We planned two stops in the Gulf leading up to the Corinth Canal and into the Aegean. Stop one being Trizonia, a little Island 37 miles from Mesolongion, which our friends from Shiraz had told us was beautiful. We were keen to be en-route as early as possible and Mark is always up early, so being a kind husband he got us underway at 7am, whilst I lounged in bed. I joined him at a leisurely 8.30am and as usual there was no wind and the sea was a millpond. The most interesting part of the trip was the magnificent Rion-Andirrion suspension bridge spanning the one mile gap between Dhiavolos and Andirrion, it is gateway to the western entrance to the Gulf of Corinth.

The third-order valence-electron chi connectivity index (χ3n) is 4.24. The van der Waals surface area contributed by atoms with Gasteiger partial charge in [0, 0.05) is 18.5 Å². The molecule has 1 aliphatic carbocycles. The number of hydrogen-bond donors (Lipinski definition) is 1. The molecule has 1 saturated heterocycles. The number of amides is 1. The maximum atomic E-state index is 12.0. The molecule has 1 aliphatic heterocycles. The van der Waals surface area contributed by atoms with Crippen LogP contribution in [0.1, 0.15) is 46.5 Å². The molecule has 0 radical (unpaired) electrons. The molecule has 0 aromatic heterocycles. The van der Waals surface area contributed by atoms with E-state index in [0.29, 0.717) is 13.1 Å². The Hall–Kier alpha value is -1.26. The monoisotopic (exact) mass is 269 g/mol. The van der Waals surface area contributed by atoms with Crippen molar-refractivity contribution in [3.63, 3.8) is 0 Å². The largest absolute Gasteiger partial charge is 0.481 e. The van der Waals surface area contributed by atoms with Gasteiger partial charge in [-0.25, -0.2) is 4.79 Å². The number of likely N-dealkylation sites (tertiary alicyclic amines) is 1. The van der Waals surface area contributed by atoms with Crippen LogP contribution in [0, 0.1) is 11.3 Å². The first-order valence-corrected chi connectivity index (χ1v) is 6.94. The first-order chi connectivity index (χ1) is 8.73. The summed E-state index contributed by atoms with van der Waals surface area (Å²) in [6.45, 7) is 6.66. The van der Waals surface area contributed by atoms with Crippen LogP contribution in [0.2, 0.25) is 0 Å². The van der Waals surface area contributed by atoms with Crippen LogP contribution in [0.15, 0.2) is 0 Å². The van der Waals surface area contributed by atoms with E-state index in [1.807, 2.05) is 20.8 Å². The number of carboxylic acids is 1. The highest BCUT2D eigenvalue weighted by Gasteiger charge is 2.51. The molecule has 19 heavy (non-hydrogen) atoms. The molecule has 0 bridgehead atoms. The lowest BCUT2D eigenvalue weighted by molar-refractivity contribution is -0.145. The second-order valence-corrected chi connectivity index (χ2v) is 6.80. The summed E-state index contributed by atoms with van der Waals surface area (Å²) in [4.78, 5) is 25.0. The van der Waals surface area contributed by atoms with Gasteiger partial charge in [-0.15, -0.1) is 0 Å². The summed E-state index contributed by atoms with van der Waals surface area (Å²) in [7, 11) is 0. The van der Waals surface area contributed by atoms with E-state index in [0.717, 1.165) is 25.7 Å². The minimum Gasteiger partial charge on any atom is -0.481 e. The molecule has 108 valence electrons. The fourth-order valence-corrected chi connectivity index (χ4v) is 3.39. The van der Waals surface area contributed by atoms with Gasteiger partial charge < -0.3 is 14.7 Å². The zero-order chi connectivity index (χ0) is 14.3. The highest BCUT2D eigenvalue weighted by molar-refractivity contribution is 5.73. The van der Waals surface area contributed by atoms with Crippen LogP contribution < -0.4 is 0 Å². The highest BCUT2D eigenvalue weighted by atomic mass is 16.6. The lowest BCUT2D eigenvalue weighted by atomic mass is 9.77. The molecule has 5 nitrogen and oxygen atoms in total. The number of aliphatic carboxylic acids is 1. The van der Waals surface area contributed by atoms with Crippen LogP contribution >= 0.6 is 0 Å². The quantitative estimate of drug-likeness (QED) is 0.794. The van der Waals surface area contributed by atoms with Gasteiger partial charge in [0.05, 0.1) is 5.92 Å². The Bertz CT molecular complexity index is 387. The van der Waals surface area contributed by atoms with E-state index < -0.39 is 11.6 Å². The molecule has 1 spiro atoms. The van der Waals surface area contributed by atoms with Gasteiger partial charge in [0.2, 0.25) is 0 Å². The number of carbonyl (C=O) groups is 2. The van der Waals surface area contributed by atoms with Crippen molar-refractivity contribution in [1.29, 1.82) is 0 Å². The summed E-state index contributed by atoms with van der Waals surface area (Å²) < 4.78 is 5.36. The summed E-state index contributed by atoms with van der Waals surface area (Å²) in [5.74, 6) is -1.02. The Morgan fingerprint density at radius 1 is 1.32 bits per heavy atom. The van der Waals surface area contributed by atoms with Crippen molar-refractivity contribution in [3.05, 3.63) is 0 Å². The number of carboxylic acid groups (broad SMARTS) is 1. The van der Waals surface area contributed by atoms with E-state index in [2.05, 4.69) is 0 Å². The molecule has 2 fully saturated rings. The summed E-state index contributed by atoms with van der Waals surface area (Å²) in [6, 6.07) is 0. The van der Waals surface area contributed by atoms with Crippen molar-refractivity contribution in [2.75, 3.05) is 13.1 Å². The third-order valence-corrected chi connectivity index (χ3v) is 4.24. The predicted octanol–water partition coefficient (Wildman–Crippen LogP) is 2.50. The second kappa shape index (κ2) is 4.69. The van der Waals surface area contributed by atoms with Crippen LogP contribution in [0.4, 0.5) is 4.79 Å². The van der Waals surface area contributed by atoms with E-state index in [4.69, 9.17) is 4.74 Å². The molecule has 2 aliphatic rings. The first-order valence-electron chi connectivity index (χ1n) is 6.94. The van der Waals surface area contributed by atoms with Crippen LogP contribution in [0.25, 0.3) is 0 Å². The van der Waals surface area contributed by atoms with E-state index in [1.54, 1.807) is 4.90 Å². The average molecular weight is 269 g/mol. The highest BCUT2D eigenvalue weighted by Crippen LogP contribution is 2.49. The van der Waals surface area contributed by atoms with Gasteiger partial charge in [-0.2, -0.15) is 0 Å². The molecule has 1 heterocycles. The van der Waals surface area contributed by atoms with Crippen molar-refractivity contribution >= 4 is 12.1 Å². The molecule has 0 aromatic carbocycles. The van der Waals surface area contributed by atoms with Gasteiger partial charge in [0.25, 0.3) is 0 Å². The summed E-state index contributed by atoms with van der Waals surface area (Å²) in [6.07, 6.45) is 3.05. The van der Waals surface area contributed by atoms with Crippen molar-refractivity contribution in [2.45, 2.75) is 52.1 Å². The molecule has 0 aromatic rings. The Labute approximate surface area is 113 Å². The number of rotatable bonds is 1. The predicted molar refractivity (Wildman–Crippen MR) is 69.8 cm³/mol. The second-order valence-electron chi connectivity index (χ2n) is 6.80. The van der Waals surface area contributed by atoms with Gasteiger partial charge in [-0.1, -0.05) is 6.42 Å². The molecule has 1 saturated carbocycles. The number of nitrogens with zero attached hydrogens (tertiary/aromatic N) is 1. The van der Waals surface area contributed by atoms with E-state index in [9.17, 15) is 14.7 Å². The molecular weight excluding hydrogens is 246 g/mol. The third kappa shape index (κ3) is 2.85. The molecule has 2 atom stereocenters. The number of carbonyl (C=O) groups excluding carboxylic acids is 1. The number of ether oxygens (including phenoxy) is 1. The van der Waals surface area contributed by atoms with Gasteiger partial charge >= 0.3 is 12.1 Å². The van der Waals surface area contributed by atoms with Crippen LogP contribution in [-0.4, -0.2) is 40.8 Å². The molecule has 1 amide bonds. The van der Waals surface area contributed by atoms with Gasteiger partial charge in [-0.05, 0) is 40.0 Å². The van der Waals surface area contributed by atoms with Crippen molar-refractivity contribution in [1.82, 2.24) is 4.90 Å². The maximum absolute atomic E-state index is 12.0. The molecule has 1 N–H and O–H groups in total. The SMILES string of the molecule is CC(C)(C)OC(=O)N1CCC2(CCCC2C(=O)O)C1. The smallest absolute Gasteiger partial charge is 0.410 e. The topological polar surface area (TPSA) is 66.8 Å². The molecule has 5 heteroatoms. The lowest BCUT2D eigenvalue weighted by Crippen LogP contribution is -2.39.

Some details on the bridge – It was completed in 2004 and is the longest cable-stayed bridge in the world (that’s what the book says) and at 2,252m has three navigable channels each 560m wide, between 4 pillars giving an air height of 25-45m.After 6 hours we arrived in Trizonia marina, it was packed with boats despite its unfinished and slightly dilapidated appearance. It is known as a “dead marina”, started but not finished and with no apparent owner – which is why it is packed, no owner means no charge for the local Greek boat owners. We were however surprised that Tina and Tim raved about the place until we took Hudson for a walk 50 yards to the other side of the island.We were greeted by an extremely pretty, bustling village with a marina for the smaller boats, the usual gaggle of pastel coloured taverna’s full of late lunching red cheeked customers and a beach busy with local Greek holiday makers freshly arrived by rib or ferry from the close by mainland.It is charming, and then as you walk towards the impressive church (no shortage of money here) and beyond there is a nice coastal walk covered by olive and pine trees along the shore-line.The marina has so much potential, if they tidied it up, and cleared out the old tatty boats taking advantage of the free moorings, added a few cafe’s along the quay they could easily charge for the marina. They may need a little shop in the village to help us boaties, as the locals currently seem to buy everything on the mainland … but then maybe the place would loose some of its charm. We stretched Hudson’s legs and rested in a cafe in the little square playing cards, WHICH I WON AGAIN and watched the locals enjoying their holiday, we concluded the evening with dinner on board.